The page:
A.L. ‘Buck’ Tanner remembered for his devotion to family, customers
Published 12:07 pm Friday, September 10, 2021
Mary Louise Stevens remembers the day she met A.L. Tanner.
At the time, Tanner was manager of Zales Jewelry in the Battlefield Mall and Stevens had recently moved to Vicksburg and had a broken watchband.
“He worked on it for a little bit and then said, ‘Try this, I think I fixed it. Try it and see.’”
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When she asked how much she owed him, Stevens said Tanner told her, “You owe me nothing. If you’re satisfied, tell people about it; if you’re not, come back and tell me and let me make it right.”
For many Vicksburg residents, Stevens’ experience with Tanner was typical of a man who had the love and respect of his customers — not only in Vicksburg but across the country. Tanner died at his home on Monday. He was 94.
“He was a wonderful person,” said Judy McCool, one of his customers. “He treated everybody like they were family. We’ve lived in Vicksburg since 1985, and I was a customer until they closed.”
A native of Petal, Tanner joined the U.S. Navy at 17 and served in Japan until the end of World War II. After the war, he moved to Belzoni, where he met his wife, Daisy Purvis Tanner. They were married for 67 years until her death on Nov. 28, 2017.
He worked for more than 50 years in the jewelry business, first as manager of Zales in the Battlefield Mall and later in the family-owned jewelry business, A.L. Tanner Jewelers, in the then-Vicksburg Mall.
“Mom and dad were married for 67 years and they devoted their entire life to their family and opened a jewelry store, A.L. Tanner Jewelers, in 1981,” said daughter Marcie Southerland. “They built a relationship in this community with their customers, their customers’ families and children and grandchildren, and just loved everyone. I think they were an inspiration to so many young people starting out, getting credit for the first time in their lives.”
Since her father’s death, Southerland said, she has received emails, Facebook posts and telephone calls from people in New York and Florida telling her how much they loved them and how much her parents meant to them for allowing them to have credit for the first time, “and just the love of my parents to their family and the community is just unforgettable and just inspirational to me and my brother and all of us.”
“They loved each other; they were the love of each other’s lives for 67 years,” she said. “We were the love of them for all of our lives and so were the people in this community. That’s how I got where I am today, because of my parents and what they inspired in us both. I think it inspired many people within the community.”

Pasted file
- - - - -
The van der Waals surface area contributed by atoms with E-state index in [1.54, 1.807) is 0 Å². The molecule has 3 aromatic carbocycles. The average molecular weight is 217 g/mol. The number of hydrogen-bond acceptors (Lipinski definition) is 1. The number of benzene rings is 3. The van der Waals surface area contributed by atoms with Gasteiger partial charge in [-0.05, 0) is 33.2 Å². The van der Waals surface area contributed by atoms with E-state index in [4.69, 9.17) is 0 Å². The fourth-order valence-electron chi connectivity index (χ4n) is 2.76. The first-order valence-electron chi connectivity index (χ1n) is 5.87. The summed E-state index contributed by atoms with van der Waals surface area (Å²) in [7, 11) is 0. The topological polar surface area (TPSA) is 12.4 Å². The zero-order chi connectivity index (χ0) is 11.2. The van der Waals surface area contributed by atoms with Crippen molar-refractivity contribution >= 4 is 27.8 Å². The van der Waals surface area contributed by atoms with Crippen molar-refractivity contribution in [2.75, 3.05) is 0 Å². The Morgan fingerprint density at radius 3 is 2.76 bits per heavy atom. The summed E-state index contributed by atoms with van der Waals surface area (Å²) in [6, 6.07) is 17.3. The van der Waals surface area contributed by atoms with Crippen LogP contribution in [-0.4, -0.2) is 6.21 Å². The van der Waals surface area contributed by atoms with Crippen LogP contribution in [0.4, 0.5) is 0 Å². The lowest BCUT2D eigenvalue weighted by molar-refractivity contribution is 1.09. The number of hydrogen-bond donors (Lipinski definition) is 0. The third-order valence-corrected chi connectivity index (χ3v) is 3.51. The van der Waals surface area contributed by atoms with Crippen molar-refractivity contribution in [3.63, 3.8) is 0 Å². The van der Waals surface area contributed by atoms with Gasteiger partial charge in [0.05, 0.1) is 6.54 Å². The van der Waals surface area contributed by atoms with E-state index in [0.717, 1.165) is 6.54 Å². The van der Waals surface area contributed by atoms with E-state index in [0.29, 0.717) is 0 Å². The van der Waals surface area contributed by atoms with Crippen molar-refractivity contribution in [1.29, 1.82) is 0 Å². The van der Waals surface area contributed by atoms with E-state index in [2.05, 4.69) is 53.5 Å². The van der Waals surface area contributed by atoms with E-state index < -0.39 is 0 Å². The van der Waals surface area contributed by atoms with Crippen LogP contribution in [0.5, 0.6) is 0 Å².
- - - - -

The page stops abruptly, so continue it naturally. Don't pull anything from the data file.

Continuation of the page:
A.L. Tanner Jewelers, Southerland said, was more than a jewelry store.
“To them, it was their life, and to them, they gave back to everybody who was their customer. They weren’t just their customers; they became their family,” she said.
Southerland’s brother, Doug Tanner, began working with his parents at Zales when he was 11 years old.
“I worked with him and my mom from 1971 until we closed the store in 2017,” he said.
His father, he said, was an excellent watch repairman and big on customer service.
“He loved all his customers dearly, he loved his work,” he said. “My dad sold jewelry to customers from all over the U.S. He sold rings to couples and their children and grandchildren bought rings from us.
“Dad was very respected by everyone.”
“I’ve known Mr. Tanner all my life,” said longtime customer Danny Koestler. “I think I bought every piece of jewelry I ever bought from Mr. Tanner.
“He was a really great guy; a good guy. There’s not a better guy in the world; he was good for the community,” he said. “He had honor and integrity; I don’t think he ever met a stranger. He loved what he did and he was very, very helpful. They don’t make them like that anymore.”
Judy McCool, another customer of Tanner’s, said he “treated everybody like they were family. I was a customer for many years. We’ve been in Vicksburg since 1985 and I was a customer until they closed.”
Judy Paxton, who worked with Tanner at Zales, said Tanner was her rock.
“I knew he loved me very much and loved him very much,” she said. “I always felt he looked after me and I looked after him. He was new to the business and I had taught him some things and he taught me things by me just being around him.
“He loved his dogs and he told me a story not too long ago that he always boiled meat for his dogs,” she said. “He was so into his animals. He had a raccoon that he fed and up until the day he died, Marcie fed that raccoon every night; he’d come up to the window every night.”
Paxton said she has known the Tanner family since they moved to Vicksburg, calling Tanner and his wife, “my pride and joy. He loved his family and took care of his children and grandchildren.”
Stevens, who has been a resident of Vicksburg since 1982, said, “Mr. Tanner and I were very special friends.
“I always used Tanner’s whenever I needed something repaired. If I was going to buy something new, I would go look there,” she said.
When Tanner stopped going to the store regularly, she said, she worked with Doug.
“I always felt like I could trust them,” she said. “I told Mr. Tanner I was not his best customer, but a good customer. He was a nice man. We trusted them for our jewelry business.
“The Tanners gave an awful lot to this community,” she said.